Discussing strategies to protect our women and girls at March 31 ‘Summit Against Violence’


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VALERIE DIXON, with Center for Victims, speaks to summit attendees on protecting women and girls from violence, March 31. (Photo by J.L. Martello)

On Saturday, March 31, the Greater Pittsburgh Coalition Against Violence (CAV), an initiative of Black Political Empowerment Project (B-PEP), held a community-based, gender-based “Summit on Violence against Women and Girls.” Held at the Pittsburgh Theological Seminary, more than 150 participants were on hand for a day of intense workshops and discussion around ways to address the rising epidemic of violence on women and girls.

“Acknowledging that there is an issue here” is the first thing that must be done, said Valerie Dixon with the Center for Victims. “One theme shared in each session was the community needs to have access to all the services that already exist here in Allegheny County…and to make them more accessible to obtain. There was a sense that we have to become more aware and alert of signs that these incidents are occurring to the very same people we know and love.”

Other topics included “The Role of the Family and The Communities of Faith,” facilitated by, among others, Shannon Williams with CeaseFire PA and Rev. James Harris of St. James AME Church.

“We’ve got to change our dialogue with each other and support each other verbally, and speak power and empowerment and ability and potential and success,” Rev. Harris said. Reverend Harris, from other spoken forums, is also of the notion that sometimes, African American boys may have initial sexual experiences and are cheered, while African American girls may have initial sexual experiences and are denounced. This type of attitude sometimes can foster a negative attitude toward women, which could later result in emotional or physical confrontation.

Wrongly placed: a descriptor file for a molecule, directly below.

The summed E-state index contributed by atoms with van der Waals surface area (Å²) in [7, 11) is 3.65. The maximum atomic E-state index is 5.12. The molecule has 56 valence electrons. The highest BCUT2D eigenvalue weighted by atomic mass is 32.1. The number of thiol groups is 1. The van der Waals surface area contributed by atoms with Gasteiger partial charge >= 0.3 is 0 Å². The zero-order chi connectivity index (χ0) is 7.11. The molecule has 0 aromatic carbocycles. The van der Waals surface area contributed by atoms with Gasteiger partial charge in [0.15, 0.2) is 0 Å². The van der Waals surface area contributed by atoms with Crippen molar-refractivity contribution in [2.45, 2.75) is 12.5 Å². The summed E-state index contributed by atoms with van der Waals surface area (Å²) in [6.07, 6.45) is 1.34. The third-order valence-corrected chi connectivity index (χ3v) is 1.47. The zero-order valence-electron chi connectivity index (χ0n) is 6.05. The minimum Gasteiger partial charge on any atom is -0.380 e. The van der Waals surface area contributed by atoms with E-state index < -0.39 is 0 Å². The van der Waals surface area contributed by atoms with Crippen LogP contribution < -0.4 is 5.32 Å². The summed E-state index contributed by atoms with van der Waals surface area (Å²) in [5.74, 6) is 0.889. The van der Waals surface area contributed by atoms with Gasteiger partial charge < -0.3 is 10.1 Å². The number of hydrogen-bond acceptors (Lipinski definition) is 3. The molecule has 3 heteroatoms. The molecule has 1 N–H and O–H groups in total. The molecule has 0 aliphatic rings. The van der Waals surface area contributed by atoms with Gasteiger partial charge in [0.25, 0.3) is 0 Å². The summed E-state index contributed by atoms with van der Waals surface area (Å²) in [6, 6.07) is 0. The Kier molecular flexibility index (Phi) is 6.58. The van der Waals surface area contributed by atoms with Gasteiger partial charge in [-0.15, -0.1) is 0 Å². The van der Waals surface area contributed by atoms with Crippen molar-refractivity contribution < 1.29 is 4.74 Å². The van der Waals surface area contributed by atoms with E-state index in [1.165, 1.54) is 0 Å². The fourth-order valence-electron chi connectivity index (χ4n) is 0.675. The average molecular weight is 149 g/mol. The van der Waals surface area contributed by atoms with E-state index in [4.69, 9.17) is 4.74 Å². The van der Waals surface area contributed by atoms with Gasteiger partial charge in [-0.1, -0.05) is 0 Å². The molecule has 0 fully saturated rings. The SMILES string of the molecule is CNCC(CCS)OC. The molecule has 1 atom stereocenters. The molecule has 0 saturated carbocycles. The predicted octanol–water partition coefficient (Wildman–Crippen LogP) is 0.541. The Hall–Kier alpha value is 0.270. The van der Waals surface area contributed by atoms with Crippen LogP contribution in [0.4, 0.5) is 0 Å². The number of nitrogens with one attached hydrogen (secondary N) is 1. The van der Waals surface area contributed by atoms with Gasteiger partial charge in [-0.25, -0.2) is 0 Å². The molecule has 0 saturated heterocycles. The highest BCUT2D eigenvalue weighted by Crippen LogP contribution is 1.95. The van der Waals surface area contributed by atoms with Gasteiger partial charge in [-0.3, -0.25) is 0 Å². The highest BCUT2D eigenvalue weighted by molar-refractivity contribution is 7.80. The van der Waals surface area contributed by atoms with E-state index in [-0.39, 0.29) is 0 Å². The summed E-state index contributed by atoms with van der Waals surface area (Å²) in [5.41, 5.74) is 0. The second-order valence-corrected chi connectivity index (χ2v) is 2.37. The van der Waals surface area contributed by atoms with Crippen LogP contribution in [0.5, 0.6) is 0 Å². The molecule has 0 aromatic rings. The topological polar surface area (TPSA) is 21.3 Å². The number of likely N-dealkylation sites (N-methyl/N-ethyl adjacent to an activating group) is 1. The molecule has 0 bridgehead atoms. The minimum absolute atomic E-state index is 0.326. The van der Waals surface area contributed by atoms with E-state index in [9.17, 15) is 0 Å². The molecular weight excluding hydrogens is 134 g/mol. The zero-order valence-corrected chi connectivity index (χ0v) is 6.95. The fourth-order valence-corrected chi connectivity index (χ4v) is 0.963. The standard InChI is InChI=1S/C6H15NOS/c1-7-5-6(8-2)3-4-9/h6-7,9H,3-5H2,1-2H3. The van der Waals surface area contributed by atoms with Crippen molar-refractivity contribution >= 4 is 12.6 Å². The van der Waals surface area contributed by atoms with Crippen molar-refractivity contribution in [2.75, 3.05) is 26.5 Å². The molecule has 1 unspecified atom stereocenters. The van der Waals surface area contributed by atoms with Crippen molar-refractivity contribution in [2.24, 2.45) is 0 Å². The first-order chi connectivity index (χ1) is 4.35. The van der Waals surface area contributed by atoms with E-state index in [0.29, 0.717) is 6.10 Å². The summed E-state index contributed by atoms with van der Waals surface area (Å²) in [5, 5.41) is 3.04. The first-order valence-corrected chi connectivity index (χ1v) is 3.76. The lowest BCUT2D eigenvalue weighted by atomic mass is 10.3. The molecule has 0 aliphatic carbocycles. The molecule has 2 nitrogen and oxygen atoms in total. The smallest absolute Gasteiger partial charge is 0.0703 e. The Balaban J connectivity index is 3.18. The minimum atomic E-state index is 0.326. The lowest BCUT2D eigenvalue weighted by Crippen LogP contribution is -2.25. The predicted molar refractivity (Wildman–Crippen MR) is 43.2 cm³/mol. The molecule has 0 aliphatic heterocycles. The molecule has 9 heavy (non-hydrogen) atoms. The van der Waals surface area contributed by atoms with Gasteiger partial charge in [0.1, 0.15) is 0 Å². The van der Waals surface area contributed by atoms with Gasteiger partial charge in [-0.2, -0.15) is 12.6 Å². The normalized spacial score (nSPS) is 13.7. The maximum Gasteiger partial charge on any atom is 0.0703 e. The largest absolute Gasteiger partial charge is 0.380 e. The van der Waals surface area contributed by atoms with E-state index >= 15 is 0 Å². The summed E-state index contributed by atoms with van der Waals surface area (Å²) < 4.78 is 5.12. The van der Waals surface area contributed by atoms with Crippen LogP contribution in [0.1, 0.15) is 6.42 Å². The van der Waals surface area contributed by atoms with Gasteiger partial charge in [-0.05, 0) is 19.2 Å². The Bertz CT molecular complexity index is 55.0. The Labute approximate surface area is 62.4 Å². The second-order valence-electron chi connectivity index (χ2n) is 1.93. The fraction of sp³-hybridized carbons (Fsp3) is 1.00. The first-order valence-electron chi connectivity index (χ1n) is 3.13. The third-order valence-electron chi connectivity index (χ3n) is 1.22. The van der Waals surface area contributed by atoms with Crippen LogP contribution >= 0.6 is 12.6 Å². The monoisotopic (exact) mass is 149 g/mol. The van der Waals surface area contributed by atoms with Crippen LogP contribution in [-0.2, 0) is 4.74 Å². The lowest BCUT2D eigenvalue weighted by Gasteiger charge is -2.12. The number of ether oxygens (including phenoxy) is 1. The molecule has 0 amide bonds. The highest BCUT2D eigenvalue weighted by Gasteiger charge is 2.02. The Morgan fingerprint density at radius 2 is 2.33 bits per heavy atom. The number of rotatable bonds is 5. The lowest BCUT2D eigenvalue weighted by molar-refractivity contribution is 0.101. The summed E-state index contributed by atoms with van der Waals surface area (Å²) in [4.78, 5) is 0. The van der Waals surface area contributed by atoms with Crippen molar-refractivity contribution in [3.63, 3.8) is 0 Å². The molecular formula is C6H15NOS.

The stage for the summit was constructed from the content of a strategic document produced by CAV. According to Toni McClendon, Event Coordinator and Lead Writer/Editor, “There have been three editions created, in 2008, 2010-2012 and 2015-16; It was intended to address the onslaught of violence within the Black community.”

McClendon continued: “The document, entitled STOP THE VIOLENCE—Strategies for Change—Building More Peaceful Communities; Creating Long-Term Solutions to Deep-Rooted Problems took seven years to complete, was worked on by a broad-based coalition of non-profit organizations, community-based groups and individuals all with varying viewpoints and opinions. It contains 37 domains, 838 strategies and suggestions and is broken down into three key areas—hate crimes, intimacy violence, and gender sexual assault and violence. It is the information in this document that set the stage for hosting today’s event.”

Workshops commenced after a proclamation by state Representative Ed Gainey. Workshops were interactive and each was facilitated by folks from various agencies who were actually partners, which included; P.A.C.T. Initiative, CeaseFire PA, Black Women for Positive Change and A+Schools, to name a few.

Tim Stevens, Chairman and CEO of B-PEP and co-convener of the Greater Pittsburgh Coalition Against Violence, shared: “A central objective of this day was to create a dialogue about the issues via the workshops, and to open a broader community conversation as everyone comes together at the close of the day.”

The Program closed with a special recognition of Assistant Superintendent of Allegheny County Police, Maurita Bryant, for her commitment to the community, empowerment of women, and years of service. Additionally, the audience heard a poem written and read by Bonita Lee Penn. The moving piece was inspired by the senseless killing of 26-year-old Nicole Dailey back in August 2017.

Betty Fisher, of Squirrel Hill, said that “I have long been concerned with the issues of violence against women and have worked in different areas to support women, it just made perfect sense to me that I share in this day.”

Those wanting more information on the Summit on Violence Against Women and Girls can contact B-PEP at 412-212-8775.

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